“Plans to protect air and water, wilderness and wildlife are in fact plans to protect man.” – Stewart Udall
In my first few posts I have looked at human-nonhuman animal relations by introducing theoretical concepts such as anthropocentrism and speciesism. In the following sections, I want to apply these theories to the realms of experience in fields of human/non-human animal interactions in our contemporary world.
Over the past few months, I have experienced various human-nonhuman animal encounters whilst working in a wildlife rehabilitation facility in Victoria, Australia.
While the primary objective of such conservationist activities appears to be an altruistic one – preserving eco-systems and diversity of species – I had to note a lot of inconsistencies within this field. Often, it seems that even the best intentions leave a negative impact on the handled creatures in question or that any possible successes are made void by other, equally claimed as conservationist, actions.
Thus, I cannot help but wonder whether there is indeed a genuine interest to protect wildlife and our natural resources, or whether all such efforts are condemned to be anthropocentrictic and, therefore, serve solely man´s ends, after all?
There are many institutions concerned with animal welfare in Victoria. For instance, some review husbandry conditions for both stock animals and pets. Other authorities are specifically commissioned to ensure the welfare of wildlife, enforcing legislation regarding environmental conservation, such as the Wildlife Act 1975 . Sadly, to my personal experiences, these practices often fall short in dealing with the complex situations that arise in human-nonhuman animal encounters in the expanding metropolitan region of Melbourne and surrounding country.
For example, it is the same department that organises wildlife rehabilitation authorising and overseeing wildlife shelter operators and carers, that also issues any permits to kill members of the same species concerned, sometimes even in the same areas, making the rehabilitation of such wildlife in these areas ironically vain.
Also, while the government offers grants to wildlife shelters for the care and husbandry of wildlife in rehabilitation, they themselves hold permits to cull any number of the same wildlife. These culls are often aimed at Eastern grey kangaroos and other macropod species, but not exclusive to them, involving even the killing of vulnerable and endangered species.
Typically, these events occur where urban development has confined habitats to the extent that they can no longer support the life of a population or the co-existence of several species. Although these creatures are in trouble due to human activity, i.e. urbanisation, road traffic and intensive farming, they are often demonised in the course of these activities, calling for their removal out of the areas concerned.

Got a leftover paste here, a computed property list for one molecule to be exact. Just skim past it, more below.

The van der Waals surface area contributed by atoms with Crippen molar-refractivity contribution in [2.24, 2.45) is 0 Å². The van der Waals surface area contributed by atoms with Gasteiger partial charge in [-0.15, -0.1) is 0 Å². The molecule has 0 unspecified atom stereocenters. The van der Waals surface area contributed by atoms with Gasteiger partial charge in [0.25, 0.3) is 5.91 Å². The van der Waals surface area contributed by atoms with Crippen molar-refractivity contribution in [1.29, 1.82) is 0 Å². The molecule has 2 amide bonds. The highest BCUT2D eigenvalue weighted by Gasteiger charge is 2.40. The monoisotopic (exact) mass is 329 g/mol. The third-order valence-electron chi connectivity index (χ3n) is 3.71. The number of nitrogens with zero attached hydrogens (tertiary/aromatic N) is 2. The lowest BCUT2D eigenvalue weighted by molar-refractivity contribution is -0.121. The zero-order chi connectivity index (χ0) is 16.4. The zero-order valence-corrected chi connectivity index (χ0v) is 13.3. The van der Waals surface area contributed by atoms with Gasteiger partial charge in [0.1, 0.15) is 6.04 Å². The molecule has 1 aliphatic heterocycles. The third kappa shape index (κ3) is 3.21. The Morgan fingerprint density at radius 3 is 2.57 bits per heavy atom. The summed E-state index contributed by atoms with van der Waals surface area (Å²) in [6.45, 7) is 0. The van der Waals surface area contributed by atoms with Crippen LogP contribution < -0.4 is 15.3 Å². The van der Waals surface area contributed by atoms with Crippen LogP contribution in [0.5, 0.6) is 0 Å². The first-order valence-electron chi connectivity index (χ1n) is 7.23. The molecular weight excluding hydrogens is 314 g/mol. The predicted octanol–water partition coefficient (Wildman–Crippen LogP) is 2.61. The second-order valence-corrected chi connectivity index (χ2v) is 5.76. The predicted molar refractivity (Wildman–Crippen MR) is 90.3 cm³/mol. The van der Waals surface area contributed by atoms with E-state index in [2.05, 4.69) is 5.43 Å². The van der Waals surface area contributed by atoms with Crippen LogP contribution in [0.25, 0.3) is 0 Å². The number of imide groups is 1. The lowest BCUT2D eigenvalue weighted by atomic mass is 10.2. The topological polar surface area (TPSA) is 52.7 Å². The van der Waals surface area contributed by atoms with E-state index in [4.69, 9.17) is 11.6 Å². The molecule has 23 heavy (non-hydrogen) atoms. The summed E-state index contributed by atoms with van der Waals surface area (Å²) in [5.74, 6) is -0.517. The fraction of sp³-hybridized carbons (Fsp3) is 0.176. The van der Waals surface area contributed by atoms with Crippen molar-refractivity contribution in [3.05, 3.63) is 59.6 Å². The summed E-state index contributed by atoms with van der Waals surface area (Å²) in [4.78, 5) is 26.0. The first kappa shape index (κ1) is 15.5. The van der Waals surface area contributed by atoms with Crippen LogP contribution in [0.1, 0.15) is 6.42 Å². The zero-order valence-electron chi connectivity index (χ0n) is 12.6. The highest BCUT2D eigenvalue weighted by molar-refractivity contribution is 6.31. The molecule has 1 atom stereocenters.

There is a striking ambivalence inherent in the relationship of the Australian public with their native wildlife. On one hand, the unique and ancient species are cherished and treasured, decorating the Australian coat of arms and featuring in tourism brochures and nature documentaries across the world, but at the same time their presence close to human living spheres is sometimes perceived as nuisance. They an integral part of the Australian identity, as well as a constant cause for dismay, for instance when involved in road accidents or due to competition on living space.
To me, it seems that the nonhuman dwellers of Australia, that have inhabited the land for millions of years before James Cook ever set foot on the East coast, provide a source of identity construction of the human self. Without them the Australian people could not be what they are, but at the same time, they are increasingly neglected for the sake of consolidation of the Australian way of (human) life, often under the pretence of conservationism. That is, if we were to truly preserve the Australian wildlife, human activity ought to cease from their lands. This not being a likely prospect, I am afraid, conservation as a whole is doomed to remain contradictory. One could say conservation is overall an effort to preserve human life and, therefore, anthropocentric.
 See a fulltext of the act here.
Chief Parliamentary Counsel of Victoria (2014): Wildlife Act 1975. Authorised Version No. 100. available under:
http://www.legislation.vic.gov.au/domino/Web_Notes/LDMS/LTObject_Store/ltobjst8.nsf/DDE300B846EED9C7CA257616000A3571/84C427066CB742E2CA257D09000E89E7/$FILE/75-8699aa100%20authorised.pdf, last checked: 26/o5/2016.